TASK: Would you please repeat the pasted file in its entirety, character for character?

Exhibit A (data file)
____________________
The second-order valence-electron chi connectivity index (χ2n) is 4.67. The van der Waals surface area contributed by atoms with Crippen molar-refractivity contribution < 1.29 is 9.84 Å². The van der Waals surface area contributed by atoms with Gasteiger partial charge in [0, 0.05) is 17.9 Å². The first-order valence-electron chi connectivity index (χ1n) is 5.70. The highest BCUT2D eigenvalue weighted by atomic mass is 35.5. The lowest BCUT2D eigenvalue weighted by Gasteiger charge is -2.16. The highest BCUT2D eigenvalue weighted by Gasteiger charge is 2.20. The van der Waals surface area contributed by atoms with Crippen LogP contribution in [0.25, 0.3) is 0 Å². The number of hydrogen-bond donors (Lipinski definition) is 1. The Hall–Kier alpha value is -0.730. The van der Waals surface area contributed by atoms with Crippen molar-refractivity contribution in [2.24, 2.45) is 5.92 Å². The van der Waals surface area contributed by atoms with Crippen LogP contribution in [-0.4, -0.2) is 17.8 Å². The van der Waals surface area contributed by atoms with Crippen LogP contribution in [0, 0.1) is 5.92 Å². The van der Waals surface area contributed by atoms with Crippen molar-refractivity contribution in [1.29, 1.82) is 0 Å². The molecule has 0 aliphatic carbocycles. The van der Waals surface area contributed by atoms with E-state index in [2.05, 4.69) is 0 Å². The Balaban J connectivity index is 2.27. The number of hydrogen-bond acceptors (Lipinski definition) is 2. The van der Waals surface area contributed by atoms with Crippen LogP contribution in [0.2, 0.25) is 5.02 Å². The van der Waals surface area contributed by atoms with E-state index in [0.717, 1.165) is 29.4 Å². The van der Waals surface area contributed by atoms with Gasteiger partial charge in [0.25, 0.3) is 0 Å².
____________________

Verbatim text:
The second-order valence-electron chi connectivity index (χ2n) is 4.67. The van der Waals surface area contributed by atoms with Crippen molar-refractivity contribution < 1.29 is 9.84 Å². The van der Waals surface area contributed by atoms with Gasteiger partial charge in [0, 0.05) is 17.9 Å². The first-order valence-electron chi connectivity index (χ1n) is 5.70. The highest BCUT2D eigenvalue weighted by atomic mass is 35.5. The lowest BCUT2D eigenvalue weighted by Gasteiger charge is -2.16. The highest BCUT2D eigenvalue weighted by Gasteiger charge is 2.20. The van der Waals surface area contributed by atoms with Crippen LogP contribution in [0.25, 0.3) is 0 Å². The number of hydrogen-bond donors (Lipinski definition) is 1. The Hall–Kier alpha value is -0.730. The van der Waals surface area contributed by atoms with Crippen molar-refractivity contribution in [2.24, 2.45) is 5.92 Å². The van der Waals surface area contributed by atoms with Crippen LogP contribution in [-0.4, -0.2) is 17.8 Å². The van der Waals surface area contributed by atoms with Crippen LogP contribution in [0, 0.1) is 5.92 Å². The van der Waals surface area contributed by atoms with Crippen molar-refractivity contribution in [1.29, 1.82) is 0 Å². The molecule has 0 aliphatic carbocycles. The van der Waals surface area contributed by atoms with E-state index in [2.05, 4.69) is 0 Å². The Balaban J connectivity index is 2.27. The number of hydrogen-bond acceptors (Lipinski definition) is 2. The van der Waals surface area contributed by atoms with Crippen LogP contribution in [0.2, 0.25) is 5.02 Å². The van der Waals surface area contributed by atoms with E-state index in [0.717, 1.165) is 29.4 Å². The van der Waals surface area contributed by atoms with Gasteiger partial charge in [0.25, 0.3) is 0 Å².